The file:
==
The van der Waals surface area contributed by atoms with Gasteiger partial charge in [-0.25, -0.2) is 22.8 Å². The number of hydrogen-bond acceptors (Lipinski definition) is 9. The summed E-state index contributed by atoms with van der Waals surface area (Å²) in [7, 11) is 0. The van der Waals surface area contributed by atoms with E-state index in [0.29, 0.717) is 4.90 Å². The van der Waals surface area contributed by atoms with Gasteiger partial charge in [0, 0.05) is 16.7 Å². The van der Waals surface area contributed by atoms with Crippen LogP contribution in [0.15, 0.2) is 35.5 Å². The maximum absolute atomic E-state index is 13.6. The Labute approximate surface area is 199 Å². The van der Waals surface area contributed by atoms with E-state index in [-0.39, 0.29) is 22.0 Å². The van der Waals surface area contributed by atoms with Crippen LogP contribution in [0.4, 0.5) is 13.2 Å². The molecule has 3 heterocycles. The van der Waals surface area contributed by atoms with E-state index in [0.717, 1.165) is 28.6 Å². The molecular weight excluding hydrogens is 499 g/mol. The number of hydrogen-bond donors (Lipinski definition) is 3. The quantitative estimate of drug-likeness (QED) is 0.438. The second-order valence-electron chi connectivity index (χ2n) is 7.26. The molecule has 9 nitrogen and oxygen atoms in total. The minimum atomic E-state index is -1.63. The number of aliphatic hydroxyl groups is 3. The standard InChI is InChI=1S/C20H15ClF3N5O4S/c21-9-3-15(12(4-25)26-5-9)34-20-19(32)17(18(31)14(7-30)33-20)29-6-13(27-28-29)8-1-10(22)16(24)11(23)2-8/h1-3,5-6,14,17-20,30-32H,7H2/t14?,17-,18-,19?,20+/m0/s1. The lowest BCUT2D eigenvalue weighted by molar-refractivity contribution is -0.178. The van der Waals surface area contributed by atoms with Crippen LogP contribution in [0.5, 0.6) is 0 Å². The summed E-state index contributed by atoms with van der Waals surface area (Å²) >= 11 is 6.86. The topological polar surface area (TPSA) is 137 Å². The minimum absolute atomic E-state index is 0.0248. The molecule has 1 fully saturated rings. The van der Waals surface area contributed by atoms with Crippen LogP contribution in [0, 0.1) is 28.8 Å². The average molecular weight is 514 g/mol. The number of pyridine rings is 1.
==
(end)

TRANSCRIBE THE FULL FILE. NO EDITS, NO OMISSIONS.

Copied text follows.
The van der Waals surface area contributed by atoms with Gasteiger partial charge in [-0.25, -0.2) is 22.8 Å². The number of hydrogen-bond acceptors (Lipinski definition) is 9. The summed E-state index contributed by atoms with van der Waals surface area (Å²) in [7, 11) is 0. The van der Waals surface area contributed by atoms with E-state index in [0.29, 0.717) is 4.90 Å². The van der Waals surface area contributed by atoms with Gasteiger partial charge in [0, 0.05) is 16.7 Å². The van der Waals surface area contributed by atoms with Crippen LogP contribution in [0.15, 0.2) is 35.5 Å². The maximum absolute atomic E-state index is 13.6. The Labute approximate surface area is 199 Å². The van der Waals surface area contributed by atoms with E-state index in [-0.39, 0.29) is 22.0 Å². The van der Waals surface area contributed by atoms with Crippen LogP contribution in [0.4, 0.5) is 13.2 Å². The molecule has 3 heterocycles. The van der Waals surface area contributed by atoms with E-state index in [0.717, 1.165) is 28.6 Å². The molecular weight excluding hydrogens is 499 g/mol. The number of hydrogen-bond donors (Lipinski definition) is 3. The quantitative estimate of drug-likeness (QED) is 0.438. The second-order valence-electron chi connectivity index (χ2n) is 7.26. The molecule has 9 nitrogen and oxygen atoms in total. The minimum atomic E-state index is -1.63. The number of aliphatic hydroxyl groups is 3. The standard InChI is InChI=1S/C20H15ClF3N5O4S/c21-9-3-15(12(4-25)26-5-9)34-20-19(32)17(18(31)14(7-30)33-20)29-6-13(27-28-29)8-1-10(22)16(24)11(23)2-8/h1-3,5-6,14,17-20,30-32H,7H2/t14?,17-,18-,19?,20+/m0/s1. The lowest BCUT2D eigenvalue weighted by molar-refractivity contribution is -0.178. The van der Waals surface area contributed by atoms with Crippen LogP contribution in [0.5, 0.6) is 0 Å². The summed E-state index contributed by atoms with van der Waals surface area (Å²) >= 11 is 6.86. The topological polar surface area (TPSA) is 137 Å². The minimum absolute atomic E-state index is 0.0248. The molecule has 1 fully saturated rings. The van der Waals surface area contributed by atoms with Crippen LogP contribution in [0, 0.1) is 28.8 Å². The average molecular weight is 514 g/mol. The number of pyridine rings is 1.